- Working toward Cultural Safety and Cultural Humility in the ED
Prince George Medical Staff Physician Association, University Hospital of Northern BC
In 2021, the EQUIP Health Care research project conducted in three BC emergency departments including in Prince George, shared findings on health inequity issues that affect Indigenous people and others seeking care. It shone a light on opportunities for change in emergency departments, often the first point of entry for many people accessing medical care and inpatient treatments, and when patients are at their most vulnerable.
The University Hospital of Northern BC (UHNBC) in Prince George is in a unique position to help create long-term and sustainable approaches to address these issues. It is the largest teaching hospital in Northern BC for health care providers of the future, and is located in the region with the highest Indigenous population in the province.
At the same time, the work of the Prince George Medical Staff Physician Association (PGMSPA) is a collaborative and integral part of helping to build toward equitable and culturally safe care.
Catalyst for change
A foundation for change was established in 2018 when Dr Terri Aldred pioneered the PGMSPA’s Cultural Safety and Humility work (currently led by Dr Todd Alec). In 2019, ER physician Dr Christina Boucher began to lead the cultural safety and humility work in the Emergency Department (ED). Dr Boucher is a non-Indigenous person who seeks to be an ally and advocate for issues of inequity in health care delivery concerning Indigenous people.
With PGMSPA Facility Engagement funding to cover physician time, she took several steps to get started. She first spoke with Dr Aldred about her vision. “Dr Aldred told me about her group, the identified need for physician peer support in the ED. This foundational work helped guide me in developing my ED work.”
Dr Boucher reviewed the EQUIP research project to better understand specific health equity issues in the ED. She also gained insights from In Plain Sight "Addressing Indigenous-specific Racism and Discrimination in B.C. Health Care" that reported on issues of inequitable health care access and outcomes endured by Indigenous peoples in BC in health care settings.
Dr Boucher then connected to work being done in Northern Health to incorporate into planning, including initiatives and resources offered by Northern Health’s Indigenous Health team to support learning and self-reflective practice among all physicians and employees.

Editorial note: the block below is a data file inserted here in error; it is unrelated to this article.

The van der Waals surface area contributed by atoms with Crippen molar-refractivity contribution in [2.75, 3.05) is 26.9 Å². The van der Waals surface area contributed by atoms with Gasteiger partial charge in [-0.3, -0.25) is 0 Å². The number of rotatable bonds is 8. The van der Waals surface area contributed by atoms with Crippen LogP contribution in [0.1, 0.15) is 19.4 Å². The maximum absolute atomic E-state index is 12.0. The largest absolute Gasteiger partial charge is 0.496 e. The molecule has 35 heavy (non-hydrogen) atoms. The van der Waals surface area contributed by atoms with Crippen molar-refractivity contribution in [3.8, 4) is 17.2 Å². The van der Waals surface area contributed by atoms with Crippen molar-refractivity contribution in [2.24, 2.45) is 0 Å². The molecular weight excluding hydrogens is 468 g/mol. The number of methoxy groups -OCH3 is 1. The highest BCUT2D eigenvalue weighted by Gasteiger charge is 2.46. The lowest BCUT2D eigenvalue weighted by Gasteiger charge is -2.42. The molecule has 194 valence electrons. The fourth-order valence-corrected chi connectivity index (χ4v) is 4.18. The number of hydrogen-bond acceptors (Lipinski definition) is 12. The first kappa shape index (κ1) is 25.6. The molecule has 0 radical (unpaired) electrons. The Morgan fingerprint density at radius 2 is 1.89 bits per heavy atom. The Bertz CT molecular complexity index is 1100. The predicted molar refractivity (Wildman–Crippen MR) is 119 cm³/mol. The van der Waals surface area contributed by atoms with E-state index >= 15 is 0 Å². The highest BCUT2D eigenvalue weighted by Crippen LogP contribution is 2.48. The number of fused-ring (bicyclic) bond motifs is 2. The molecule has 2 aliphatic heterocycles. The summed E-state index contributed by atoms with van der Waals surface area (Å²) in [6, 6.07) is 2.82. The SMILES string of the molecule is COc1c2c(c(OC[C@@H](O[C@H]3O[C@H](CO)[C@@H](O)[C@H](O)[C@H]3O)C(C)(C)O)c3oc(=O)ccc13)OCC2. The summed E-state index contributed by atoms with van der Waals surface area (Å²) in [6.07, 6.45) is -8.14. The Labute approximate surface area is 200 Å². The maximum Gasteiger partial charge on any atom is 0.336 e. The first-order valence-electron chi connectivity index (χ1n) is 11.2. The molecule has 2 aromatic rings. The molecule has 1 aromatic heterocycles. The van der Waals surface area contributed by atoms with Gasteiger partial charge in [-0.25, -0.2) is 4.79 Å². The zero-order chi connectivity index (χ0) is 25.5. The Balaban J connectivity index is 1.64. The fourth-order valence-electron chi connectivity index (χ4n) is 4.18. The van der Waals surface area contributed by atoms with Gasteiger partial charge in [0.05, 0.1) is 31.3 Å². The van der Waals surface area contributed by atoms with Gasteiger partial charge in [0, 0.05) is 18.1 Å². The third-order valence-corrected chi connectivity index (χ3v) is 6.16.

Building an inclusive working group with Indigenous voices
In order to foster and sustain change, full representation of all vested voices was needed to source and articulate issues and work together on solutions.Dr Boucher assembled a collaborative, diverse working group (see below) representative of virtually all interdisciplinary positions working in the ED.
Most importantly, the group needed to include Indigenous community members who rely on the ED and have lived experience as Indigenous people, whose participation required having trusted voices from the Indigenous community engaged in the work.
Through Dr Montana Halliday, Dr Boucher reached out to Lucy Duncan, an Elder working at the Central Interior Native Health Society and a well-known member of the Indigenous Prince George community. Lucy has also contributed to the EQUIP Health Care work, which seeks to ensure health equity within BC’s health care system.
Lucy joined the working group as an Elder and also spread the word to Indigenous community members to add their voices, particularly patients who experienced care in the hospital ED.
- Elder, Central Interior Native Health Society
- 2 MSA physicians
- Northern Health staff: ED Program Leads (x2), Social Worker, ED Nurse, Acting ED Manager
- Indigenous Psychiatry Resident
- Indigenous patient
- Indigenous artist
- College of New Caledonia Aboriginal Resource Centre representative
- Former Chief, Stellat’en
- Elder Teacher, Lheidli T’enneh
- Aboriginal Patient Liaison
- Central Interior Native Health Services, Nurse Health Care Coordinator
- University of Northern BC / EQUIP researcher / Nurse Practitioner